There is an abundance of unrealized information contained in contrast-enhanced thoracic CT examinations performed for noncardiac indications (Figure 1). Gosalia et al 9 retrospectively identified 18 patients who were ultimately diagnosed with acute MI and who had also undergone evaluation with contrast-enhanced thoracic CT for noncardiac indications within a month of presentation. Each patient was paired with a gender- and age-matched control subject who had also undergone enhanced thoracic CT. CT protocols varied according to the clinical indication, but all test subjects underwent evaluation with a single-detector helical CT scanner. Studies were interpreted on the basis of a localized decrease in left ventricular (LV) enhancement as determined by visual inspection and differential HU of at least 20 units. In 50% of cases, an area of decreased enhancement was detected visually. In 33%, an area was detected quantitatively but not visually. In the remaining 17%, a perfusion abnormality was not detected. In all but 1 of the control subjects, no perfusion abnormality was present. The sensitivity, specificity, and negative predictive value of CT in detecting an initial acute MI were 83%, 95%, and 86%, respectively.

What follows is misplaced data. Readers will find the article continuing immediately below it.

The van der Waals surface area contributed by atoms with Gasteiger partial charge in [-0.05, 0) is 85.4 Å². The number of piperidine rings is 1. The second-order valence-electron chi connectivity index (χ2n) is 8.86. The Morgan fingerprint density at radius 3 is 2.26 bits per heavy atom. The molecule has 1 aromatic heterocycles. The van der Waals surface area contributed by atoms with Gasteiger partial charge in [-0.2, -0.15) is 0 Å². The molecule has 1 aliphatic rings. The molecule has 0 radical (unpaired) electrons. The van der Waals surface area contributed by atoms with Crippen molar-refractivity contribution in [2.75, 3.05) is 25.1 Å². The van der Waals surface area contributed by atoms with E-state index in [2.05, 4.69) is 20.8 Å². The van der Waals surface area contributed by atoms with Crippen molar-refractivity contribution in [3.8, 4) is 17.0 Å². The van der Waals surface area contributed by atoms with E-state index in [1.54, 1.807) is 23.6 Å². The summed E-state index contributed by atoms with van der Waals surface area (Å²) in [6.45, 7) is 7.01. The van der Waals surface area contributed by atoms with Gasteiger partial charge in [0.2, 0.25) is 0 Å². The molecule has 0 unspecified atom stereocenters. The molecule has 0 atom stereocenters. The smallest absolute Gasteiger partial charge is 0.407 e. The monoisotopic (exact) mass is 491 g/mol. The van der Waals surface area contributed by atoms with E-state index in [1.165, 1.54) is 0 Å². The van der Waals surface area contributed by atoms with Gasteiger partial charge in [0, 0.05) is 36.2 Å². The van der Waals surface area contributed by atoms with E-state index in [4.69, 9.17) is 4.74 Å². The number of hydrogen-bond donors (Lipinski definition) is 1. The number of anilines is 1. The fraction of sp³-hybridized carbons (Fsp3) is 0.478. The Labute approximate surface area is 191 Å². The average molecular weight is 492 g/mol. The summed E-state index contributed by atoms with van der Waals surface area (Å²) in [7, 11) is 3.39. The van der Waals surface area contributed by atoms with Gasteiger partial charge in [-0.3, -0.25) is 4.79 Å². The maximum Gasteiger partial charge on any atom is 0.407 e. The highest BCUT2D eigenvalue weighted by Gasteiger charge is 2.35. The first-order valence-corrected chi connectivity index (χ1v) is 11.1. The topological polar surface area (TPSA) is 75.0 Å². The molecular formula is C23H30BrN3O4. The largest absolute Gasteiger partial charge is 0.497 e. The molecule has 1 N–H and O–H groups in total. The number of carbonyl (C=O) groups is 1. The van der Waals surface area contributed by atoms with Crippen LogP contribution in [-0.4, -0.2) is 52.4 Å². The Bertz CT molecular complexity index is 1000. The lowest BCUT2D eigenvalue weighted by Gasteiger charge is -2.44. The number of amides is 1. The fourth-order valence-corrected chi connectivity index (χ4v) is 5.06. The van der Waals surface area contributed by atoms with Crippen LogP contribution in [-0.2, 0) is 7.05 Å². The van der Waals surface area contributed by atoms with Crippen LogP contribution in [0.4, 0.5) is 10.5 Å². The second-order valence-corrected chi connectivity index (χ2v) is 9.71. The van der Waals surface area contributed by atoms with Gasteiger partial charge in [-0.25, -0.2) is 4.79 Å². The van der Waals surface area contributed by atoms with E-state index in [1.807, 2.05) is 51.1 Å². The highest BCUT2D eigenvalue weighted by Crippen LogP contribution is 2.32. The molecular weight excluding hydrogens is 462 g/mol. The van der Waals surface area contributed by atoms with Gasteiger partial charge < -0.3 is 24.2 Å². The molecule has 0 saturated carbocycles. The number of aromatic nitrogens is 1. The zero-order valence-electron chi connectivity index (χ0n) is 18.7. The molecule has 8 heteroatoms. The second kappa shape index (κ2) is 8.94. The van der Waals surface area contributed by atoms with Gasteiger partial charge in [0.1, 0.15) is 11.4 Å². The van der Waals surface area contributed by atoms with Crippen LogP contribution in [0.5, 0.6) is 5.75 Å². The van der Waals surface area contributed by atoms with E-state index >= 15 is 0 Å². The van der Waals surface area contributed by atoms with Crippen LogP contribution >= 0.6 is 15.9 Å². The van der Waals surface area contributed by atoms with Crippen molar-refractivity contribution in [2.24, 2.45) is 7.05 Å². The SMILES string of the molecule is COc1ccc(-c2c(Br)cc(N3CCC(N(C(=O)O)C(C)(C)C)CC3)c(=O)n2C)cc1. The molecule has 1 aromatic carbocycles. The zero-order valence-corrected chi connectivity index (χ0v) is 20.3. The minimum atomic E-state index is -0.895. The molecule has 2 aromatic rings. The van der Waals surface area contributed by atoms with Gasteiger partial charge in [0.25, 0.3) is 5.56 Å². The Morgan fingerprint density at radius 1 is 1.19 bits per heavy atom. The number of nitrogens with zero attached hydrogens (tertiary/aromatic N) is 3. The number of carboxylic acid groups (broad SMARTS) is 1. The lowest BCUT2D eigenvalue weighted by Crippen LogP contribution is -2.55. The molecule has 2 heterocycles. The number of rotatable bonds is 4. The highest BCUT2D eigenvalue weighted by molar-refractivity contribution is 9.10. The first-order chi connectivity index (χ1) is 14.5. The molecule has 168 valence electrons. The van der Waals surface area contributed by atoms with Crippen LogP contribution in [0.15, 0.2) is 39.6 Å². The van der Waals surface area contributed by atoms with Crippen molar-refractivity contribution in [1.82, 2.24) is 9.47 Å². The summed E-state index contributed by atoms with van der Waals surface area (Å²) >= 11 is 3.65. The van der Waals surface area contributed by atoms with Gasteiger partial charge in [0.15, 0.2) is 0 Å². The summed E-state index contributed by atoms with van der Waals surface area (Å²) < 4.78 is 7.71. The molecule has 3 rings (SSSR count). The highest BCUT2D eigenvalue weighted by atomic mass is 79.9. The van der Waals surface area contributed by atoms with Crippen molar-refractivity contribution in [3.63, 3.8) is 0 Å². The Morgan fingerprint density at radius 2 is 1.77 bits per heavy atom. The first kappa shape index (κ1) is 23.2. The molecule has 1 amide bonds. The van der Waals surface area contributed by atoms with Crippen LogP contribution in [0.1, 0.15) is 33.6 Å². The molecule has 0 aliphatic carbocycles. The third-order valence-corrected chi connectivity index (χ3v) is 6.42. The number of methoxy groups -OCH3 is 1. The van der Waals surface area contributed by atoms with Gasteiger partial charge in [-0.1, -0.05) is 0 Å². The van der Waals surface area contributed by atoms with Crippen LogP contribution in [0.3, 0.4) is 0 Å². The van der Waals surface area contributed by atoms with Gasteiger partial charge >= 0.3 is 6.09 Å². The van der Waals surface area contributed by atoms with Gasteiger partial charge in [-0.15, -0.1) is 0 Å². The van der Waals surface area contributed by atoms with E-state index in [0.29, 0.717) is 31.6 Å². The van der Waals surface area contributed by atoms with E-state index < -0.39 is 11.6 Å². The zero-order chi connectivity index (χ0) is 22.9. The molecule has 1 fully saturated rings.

Multidetector coronary CT angiography (CTA) examinations are optimized for the evaluation of the coronary arteries, yet assessment of the myocardium for perfusion defects is possible because images are acquired during the arterial phase of enhancement (Figure 2). MR perfusion defects are known to correlate strongly with areas of MI, and, therefore, MRI is used as a reference standard in evaluating the efficacy of CT detection of infarction. Nikolaou et al 10 retrospectively identified 30 patients who had undergone 16-detector-row coronary CTA and MRI with stress perfusion and delayed myocardial enhancement. Perfusion defects were detected by visual inspection. Of the 17 perfusion defects detected on stress perfusion MRI, 13 were detected by CT. Six of the 17 defects did not correspond to infarctions as determined by delayed-enhancement MRI and, therefore, were thought to represent active ischemia. CT detected 3 of these 6 ischemic areas. The 3 missed defects were located in the cardiac apex. Of the 11 infarctions detected on delayed-enhancement MRI, 10 were identified on CT. Of note, delayed-enhancement CT was not evaluated in this study, as the CT examination was optimized for assessment of the coronary arteries.